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June 28, 2017 / WRAG

Together, We Can Make a Difference

Three years ago this month, WRAG helped to start the Housing Leaders Group of Greater Washington (HLG), a collection of more than a dozen public and private sector leaders concerned about housing affordability in the Greater Washington region. Because of the enormity of the issue, everyone around the table knew we needed to do things differently, and we needed to work together.

Recently, the group kicked-off cross-sector regional impact dialogues involving elected officials, as well as leaders of business, philanthropy, advocacy, development, and financial institutions, who all agreed that we must address housing affordability as a regional challenge. One of the most powerful things to come out of that first discussion was how our regional housing affordability challenge has touched everyone – even elected officials and powerful business leaders – in some way.

Throughout the past three years, Diana Meyer, Washington Metro Marketplace Manager of Citi Community Development and WRAG Board Member, has spearheaded much of the work of the HLG. In addition, she has been supportive of and involved in WRAG’s overall housing work for many years. As she prepares to retire later this summer, she put pen to paper regarding the Greater Washington region’s urgent housing need, the work of the HLG, and how all of us need to work together on this issue to make a difference for our region.

Gretchen Greiner-Lott, Vice President of WRAG


By Diana Meyer
Washington Metro Marketplace Manager
Citi Community Development

Alarmed by new data on the shortage of housing affordable to low- and moderate-income residents of our region, over a dozen nonprofit and private sector leaders came together to form the Housing Leaders Group of Greater Washington (HLG). The group is working on how to address the shortage and its negative impact on the regional economy and quality of life of its residents. Over the past three years, the HLG has held several convenings of public and private sector leaders and practitioners to address housing affordability, including co-hosting the plenary sessions of HAND’s annual meetings, and created two reports.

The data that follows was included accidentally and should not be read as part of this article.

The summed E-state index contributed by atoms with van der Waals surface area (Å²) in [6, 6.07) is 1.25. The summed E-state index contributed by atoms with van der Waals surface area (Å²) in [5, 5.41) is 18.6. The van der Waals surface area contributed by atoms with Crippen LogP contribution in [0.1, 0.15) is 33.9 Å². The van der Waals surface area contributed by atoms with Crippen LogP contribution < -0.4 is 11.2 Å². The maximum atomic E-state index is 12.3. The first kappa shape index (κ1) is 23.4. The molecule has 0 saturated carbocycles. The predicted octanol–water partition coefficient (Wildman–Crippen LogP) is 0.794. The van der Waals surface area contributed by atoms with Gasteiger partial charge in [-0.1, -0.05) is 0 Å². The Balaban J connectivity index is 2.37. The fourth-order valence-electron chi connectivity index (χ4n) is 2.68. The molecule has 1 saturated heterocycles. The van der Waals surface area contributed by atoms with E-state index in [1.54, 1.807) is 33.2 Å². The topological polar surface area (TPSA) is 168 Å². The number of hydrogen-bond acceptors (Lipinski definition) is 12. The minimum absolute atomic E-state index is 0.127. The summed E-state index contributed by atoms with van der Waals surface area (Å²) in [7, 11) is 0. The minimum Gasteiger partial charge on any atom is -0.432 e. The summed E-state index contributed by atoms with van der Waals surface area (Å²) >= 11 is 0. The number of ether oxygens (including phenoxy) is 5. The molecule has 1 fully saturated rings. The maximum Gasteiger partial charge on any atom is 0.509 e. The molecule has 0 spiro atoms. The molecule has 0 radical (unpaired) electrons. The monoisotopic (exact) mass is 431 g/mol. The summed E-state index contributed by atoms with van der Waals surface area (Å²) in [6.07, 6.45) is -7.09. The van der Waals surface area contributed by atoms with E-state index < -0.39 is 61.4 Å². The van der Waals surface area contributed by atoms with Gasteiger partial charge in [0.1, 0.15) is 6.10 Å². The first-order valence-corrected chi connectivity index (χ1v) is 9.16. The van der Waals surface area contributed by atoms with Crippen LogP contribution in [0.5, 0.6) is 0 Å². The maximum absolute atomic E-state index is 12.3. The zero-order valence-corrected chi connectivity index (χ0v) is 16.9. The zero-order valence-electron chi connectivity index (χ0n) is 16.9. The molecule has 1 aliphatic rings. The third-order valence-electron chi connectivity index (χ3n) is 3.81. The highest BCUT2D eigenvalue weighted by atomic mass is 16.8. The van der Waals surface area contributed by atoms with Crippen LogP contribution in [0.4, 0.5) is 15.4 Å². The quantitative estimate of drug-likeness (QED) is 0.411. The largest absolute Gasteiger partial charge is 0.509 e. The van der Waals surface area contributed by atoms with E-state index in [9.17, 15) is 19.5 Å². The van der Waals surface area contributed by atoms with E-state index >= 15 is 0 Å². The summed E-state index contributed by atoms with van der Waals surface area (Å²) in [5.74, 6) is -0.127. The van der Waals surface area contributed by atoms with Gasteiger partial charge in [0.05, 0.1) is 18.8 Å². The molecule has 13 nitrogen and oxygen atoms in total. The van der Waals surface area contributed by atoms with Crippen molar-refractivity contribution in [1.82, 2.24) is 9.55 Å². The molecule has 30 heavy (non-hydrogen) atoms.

Our region’s housing costs, among the most expensive in the nation, are affecting all income levels except the highest. Low, moderate and middle income wage earners – people working in jobs vital to our economy – are either paying extraordinary portions of their incomes for housing or seeking to live further away from their jobs, further exacerbating transportation challenges and their respective total housing costs.

Cross-sector collaboration is critical to the success of regional efforts to address housing affordability. The Greater Washington region and its public and private sectors are inextricably interdependent. And the housing market is complicated – we live in one jurisdiction and work or study in another. The private sector or government alone cannot overcome the housing affordability crisis we are facing. Our aim should be for all sectors to think and cooperate regionally and act locally within our respective jurisdictions and sectors.

Already, jurisdictions around the region are employing many creative and impactful initiatives, and they can do more with planning and zoning powers and underutilized public land – but other sectors need to engage at a higher level on housing affordability. Employers, financial institutions, developers and business organizations must look at how they can collaborate across sectors and what they can do themselves in reducing costs, improving design and supporting regional and local strategies.

All residents of the Greater Washington region should look at how they and their sector can pursue solutions to the housing affordability crisis. Together, we can make a difference.

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